In other democratic countries, we see responsible and honourable politicians resigning at the slightest failure of judgment on their part or when their term has reached a convenient point for some other younger leader to take over the party. The democratic justification for this term limit is simply that elected officials can over time obtain too much power or authority, making them less representative of all citizens. The democratic principle behind term limits is that no one person should have too much power or for too long. Thus, the concept of term limits minimises the amount of power any one person can gain over a period of time.
Preventing chances of corruption
As we saw only recently, even within the two-term service, corporate interests including those in property and finance can provide inducements to the incumbent chief minister, especially when they have developed familiar relations over time. There is clearly a correlation between the length of time a politician serves and the degree to which he/she has opportunities to engage in corruption. The principle of term limits has always been applied to the civil service, which is why civil servants and police personnel are transferred every so often to prevent the acquisition of power and inducements to corruption in any one post.
Term limits would make this less likely since there is less time that a politician can be influenced by the power of the office that they hold. Corporate interests cannot become as entrenched when term limits are in place. With term limitations, corporate influence still happens, but not to the extent that it can reach when such interests develop unhealthy relationships with career politicians who are in office for a long time.
In a democracy, elected representatives are supposed to represent the interests of the citizens. As most politicians will tell us when they are interviewed, especially before elections, their work is supposed to be a service to society as a whole. Being a member of Parliament or state representative is not a profession even though it has become a career for many people. In fact, elected officials should operate on the understanding that they are only serving the people for a period of time until it is someone else’s turn. Term limits ensure that representatives focus more on representing the public than on hogging the office and power.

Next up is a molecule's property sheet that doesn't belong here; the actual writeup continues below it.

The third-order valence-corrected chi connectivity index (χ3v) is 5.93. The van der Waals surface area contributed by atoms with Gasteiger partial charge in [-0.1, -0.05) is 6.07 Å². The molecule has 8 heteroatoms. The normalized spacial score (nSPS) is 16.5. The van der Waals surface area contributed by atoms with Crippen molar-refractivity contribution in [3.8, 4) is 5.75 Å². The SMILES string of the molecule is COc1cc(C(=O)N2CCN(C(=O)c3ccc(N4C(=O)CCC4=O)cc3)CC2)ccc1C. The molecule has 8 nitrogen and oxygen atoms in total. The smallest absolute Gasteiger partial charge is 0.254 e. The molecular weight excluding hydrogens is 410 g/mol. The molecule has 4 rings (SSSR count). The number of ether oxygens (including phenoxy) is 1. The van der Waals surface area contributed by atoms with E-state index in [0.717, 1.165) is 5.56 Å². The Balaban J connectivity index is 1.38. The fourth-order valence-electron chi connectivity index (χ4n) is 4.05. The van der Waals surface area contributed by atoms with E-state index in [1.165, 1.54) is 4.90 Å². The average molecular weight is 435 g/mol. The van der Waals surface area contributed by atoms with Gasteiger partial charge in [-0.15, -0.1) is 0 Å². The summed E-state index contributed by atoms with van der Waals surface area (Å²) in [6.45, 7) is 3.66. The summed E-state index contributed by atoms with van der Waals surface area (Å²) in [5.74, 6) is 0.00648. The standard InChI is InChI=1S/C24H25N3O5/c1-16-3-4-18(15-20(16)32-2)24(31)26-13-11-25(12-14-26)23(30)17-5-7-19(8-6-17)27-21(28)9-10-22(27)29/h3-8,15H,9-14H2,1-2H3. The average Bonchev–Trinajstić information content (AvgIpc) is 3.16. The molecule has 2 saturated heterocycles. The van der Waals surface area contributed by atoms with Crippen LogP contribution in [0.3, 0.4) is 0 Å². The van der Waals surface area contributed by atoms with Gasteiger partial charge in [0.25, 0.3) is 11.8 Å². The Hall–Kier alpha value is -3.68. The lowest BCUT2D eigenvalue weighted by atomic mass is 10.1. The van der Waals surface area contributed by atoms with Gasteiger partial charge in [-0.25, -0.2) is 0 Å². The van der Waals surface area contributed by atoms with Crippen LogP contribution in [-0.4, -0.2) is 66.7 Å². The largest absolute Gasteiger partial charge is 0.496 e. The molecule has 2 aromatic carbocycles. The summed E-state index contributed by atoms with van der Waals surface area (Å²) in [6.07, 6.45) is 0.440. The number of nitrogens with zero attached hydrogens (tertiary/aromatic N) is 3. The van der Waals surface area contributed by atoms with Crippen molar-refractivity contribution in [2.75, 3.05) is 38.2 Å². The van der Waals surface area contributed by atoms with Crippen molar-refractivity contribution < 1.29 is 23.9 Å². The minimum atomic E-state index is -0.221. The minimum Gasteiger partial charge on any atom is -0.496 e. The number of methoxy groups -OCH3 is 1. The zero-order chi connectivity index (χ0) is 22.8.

Providing leadership opportunities for others
Democracy and organisational development are about providing opportunities to as many people as possible, especially empowering the young, women, indigenous people and the marginalised. In our society, there are so many individuals with untapped potential for leadership, as if that is not clear for all to see. In recent years, we have seen the surge of many young capable leaders in politics, including women from various ethnic origins.
Isn’t it amazing that after 61 years of independence, we still have elderly politicians who have been MPs since the Tunku’s era and refuse to let other young leaders have a go at the electoral merry-go-round?
The ancient sage Laozi could appreciate what true leadership is: “A leader is best when people barely know he exists, when his work is done, his aim fulfilled, they will say: we did it ourselves.”
Kua Kia Soong is adviser to Suaram.
The views expressed are those of the writer and do not necessarily reflect those of FMT.